Lenny Mendonca: The Power of the Central Valley

This past spring, I had the pleasure of delivering the commencement speech to the University of California, Merced’s largest graduating class. Looking out at the sea of graduates and their families, I was thrilled and humbled. Having grown up in the Valley, I know that pursuing higher education is often elusive for rural, minority, and low-income families.   

To illustrate the degree of economic inequality many residents of the Valley face, if California were split into separate states, the Bay Area would be the richest state in the country and Merced would be in the poorest. The two cities in the nation with the largest portion of the population living in extreme poverty are both in the Central Valley. That is not acceptable in the state with the fifth largest economy in the world.

There are lights that shine brightly in the Valley. UC Merced is an example of how higher education can support the dreams of California’s students from all backgrounds.

Lenny Mendonca, California Competes Leadership Council

From left: Mark Matsumoto, Dean, School of Engineering; Lenny Medonca; Elizabeth Dumont, Dean, School of Natural Sciences

But, there are lights that shine brightly in the Valley. UC Merced is an example of how higher education can support the dreams of California’s students from all backgrounds. At UC Merced, 71 percent of students speak a language other than English at home, 71 percent are first-generation college students, and 61 percent come from low-income families.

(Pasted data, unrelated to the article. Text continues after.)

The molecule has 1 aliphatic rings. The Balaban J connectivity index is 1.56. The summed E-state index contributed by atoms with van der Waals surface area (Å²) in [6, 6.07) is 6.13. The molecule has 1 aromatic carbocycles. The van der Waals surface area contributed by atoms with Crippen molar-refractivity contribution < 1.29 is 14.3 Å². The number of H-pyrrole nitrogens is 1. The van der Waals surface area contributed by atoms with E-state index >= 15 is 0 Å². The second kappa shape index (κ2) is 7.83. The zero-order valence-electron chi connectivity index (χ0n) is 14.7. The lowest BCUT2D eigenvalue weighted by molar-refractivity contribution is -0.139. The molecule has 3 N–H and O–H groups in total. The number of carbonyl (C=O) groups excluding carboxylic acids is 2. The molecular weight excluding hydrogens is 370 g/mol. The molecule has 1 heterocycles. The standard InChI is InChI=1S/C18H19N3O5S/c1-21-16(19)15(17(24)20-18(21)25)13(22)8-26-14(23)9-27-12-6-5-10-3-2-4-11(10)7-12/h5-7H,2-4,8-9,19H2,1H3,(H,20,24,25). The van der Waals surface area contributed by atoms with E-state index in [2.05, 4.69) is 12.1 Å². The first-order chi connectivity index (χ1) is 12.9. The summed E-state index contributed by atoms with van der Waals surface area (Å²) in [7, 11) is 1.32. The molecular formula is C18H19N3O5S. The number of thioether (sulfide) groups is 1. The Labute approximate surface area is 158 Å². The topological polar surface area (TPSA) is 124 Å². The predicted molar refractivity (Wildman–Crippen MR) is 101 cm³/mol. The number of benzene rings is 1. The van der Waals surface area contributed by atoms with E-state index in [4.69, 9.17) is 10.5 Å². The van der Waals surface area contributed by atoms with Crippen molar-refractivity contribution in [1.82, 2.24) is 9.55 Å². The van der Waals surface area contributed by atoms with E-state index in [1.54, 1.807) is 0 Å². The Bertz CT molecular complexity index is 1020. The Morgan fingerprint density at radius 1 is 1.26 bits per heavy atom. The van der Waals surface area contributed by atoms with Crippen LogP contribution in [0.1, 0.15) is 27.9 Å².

A recent New York Times article, You’ve heard of Berkeley. Is Merced the future of the University of California?, painted a picture of a unique place where opportunity is abundant for a student population that mirrors a changing California. I encourage you to read it. 

The Central Valley is the heart of California’s economy, producing almost all of the state’s non-tropical crops, which are the primary source for a number of food products throughout the United States. But the Valley’s potential is far greater than its agricultural significance.  We see that at UC Merced, a gem in California whose students reflect the future of our state.

California Competes’ recent report, Opportunity Imbalance: Race, Gender and California’s Education-to-Employment Pipeline, shows an analysis of outcomes by region including the disparity in economic outcomes between urban and rural regions. These are opportunity gaps we must close. 

I encourage us, as a state, to make investments and policy changes in our higher education system that help level the opportunity imbalance, and allow all Californians to contribute to our shared economy and create their best lives.

Credit: Veronica Adrover for UC Merced

Guess what: California, the US, and indeed the world needs the Valley’s leadership.

Read Lenny Mendonca’s full commencement speech in the Modesto Bee.  


Lenny Mendonca serves as member of the California Competes Leadership Council and also serves on the UC Merced Board of Trustees. Read his full bio here